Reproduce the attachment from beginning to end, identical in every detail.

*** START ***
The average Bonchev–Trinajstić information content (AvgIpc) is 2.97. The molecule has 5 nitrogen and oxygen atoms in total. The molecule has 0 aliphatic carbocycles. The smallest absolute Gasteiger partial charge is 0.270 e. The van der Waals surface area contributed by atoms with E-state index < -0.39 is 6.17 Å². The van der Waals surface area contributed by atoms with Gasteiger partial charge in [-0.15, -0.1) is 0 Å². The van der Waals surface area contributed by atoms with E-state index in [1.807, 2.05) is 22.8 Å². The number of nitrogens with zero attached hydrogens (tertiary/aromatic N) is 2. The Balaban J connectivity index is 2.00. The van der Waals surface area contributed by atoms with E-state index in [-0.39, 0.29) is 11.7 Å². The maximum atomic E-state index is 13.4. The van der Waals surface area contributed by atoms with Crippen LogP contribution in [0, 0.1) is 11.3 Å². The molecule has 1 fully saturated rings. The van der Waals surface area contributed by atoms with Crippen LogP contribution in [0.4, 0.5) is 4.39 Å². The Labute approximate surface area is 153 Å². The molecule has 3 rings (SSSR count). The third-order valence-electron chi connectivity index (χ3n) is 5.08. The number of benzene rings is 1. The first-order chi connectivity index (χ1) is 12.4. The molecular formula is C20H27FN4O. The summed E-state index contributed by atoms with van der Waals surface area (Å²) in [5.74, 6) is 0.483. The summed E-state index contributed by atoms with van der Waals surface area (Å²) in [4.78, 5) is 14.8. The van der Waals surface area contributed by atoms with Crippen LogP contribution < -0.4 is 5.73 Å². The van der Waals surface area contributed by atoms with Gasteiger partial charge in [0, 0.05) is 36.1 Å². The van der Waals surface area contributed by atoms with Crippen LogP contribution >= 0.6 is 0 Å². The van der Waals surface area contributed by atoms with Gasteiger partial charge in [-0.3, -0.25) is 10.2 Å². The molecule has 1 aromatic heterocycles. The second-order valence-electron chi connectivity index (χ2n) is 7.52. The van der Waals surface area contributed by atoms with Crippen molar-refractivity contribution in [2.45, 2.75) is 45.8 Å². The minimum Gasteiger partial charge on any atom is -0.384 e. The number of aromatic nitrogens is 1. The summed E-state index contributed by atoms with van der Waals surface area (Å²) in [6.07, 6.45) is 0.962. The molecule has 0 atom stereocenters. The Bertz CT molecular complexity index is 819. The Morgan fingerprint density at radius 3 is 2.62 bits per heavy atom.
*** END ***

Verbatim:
The average Bonchev–Trinajstić information content (AvgIpc) is 2.97. The molecule has 5 nitrogen and oxygen atoms in total. The molecule has 0 aliphatic carbocycles. The smallest absolute Gasteiger partial charge is 0.270 e. The van der Waals surface area contributed by atoms with E-state index < -0.39 is 6.17 Å². The van der Waals surface area contributed by atoms with Gasteiger partial charge in [-0.15, -0.1) is 0 Å². The van der Waals surface area contributed by atoms with E-state index in [1.807, 2.05) is 22.8 Å². The number of nitrogens with zero attached hydrogens (tertiary/aromatic N) is 2. The Balaban J connectivity index is 2.00. The van der Waals surface area contributed by atoms with E-state index in [-0.39, 0.29) is 11.7 Å². The maximum atomic E-state index is 13.4. The van der Waals surface area contributed by atoms with Crippen LogP contribution in [0, 0.1) is 11.3 Å². The molecule has 1 fully saturated rings. The van der Waals surface area contributed by atoms with Crippen LogP contribution in [0.4, 0.5) is 4.39 Å². The Labute approximate surface area is 153 Å². The molecule has 3 rings (SSSR count). The third-order valence-electron chi connectivity index (χ3n) is 5.08. The number of benzene rings is 1. The first-order chi connectivity index (χ1) is 12.4. The molecular formula is C20H27FN4O. The summed E-state index contributed by atoms with van der Waals surface area (Å²) in [5.74, 6) is 0.483. The summed E-state index contributed by atoms with van der Waals surface area (Å²) in [4.78, 5) is 14.8. The van der Waals surface area contributed by atoms with Crippen LogP contribution < -0.4 is 5.73 Å². The van der Waals surface area contributed by atoms with Gasteiger partial charge in [0, 0.05) is 36.1 Å². The van der Waals surface area contributed by atoms with Crippen LogP contribution >= 0.6 is 0 Å². The van der Waals surface area contributed by atoms with Gasteiger partial charge in [-0.3, -0.25) is 10.2 Å². The molecule has 1 aromatic heterocycles. The second-order valence-electron chi connectivity index (χ2n) is 7.52. The van der Waals surface area contributed by atoms with Crippen molar-refractivity contribution in [2.45, 2.75) is 45.8 Å². The minimum Gasteiger partial charge on any atom is -0.384 e. The number of aromatic nitrogens is 1. The summed E-state index contributed by atoms with van der Waals surface area (Å²) in [6.07, 6.45) is 0.962. The molecule has 0 atom stereocenters. The Bertz CT molecular complexity index is 819. The Morgan fingerprint density at radius 3 is 2.62 bits per heavy atom.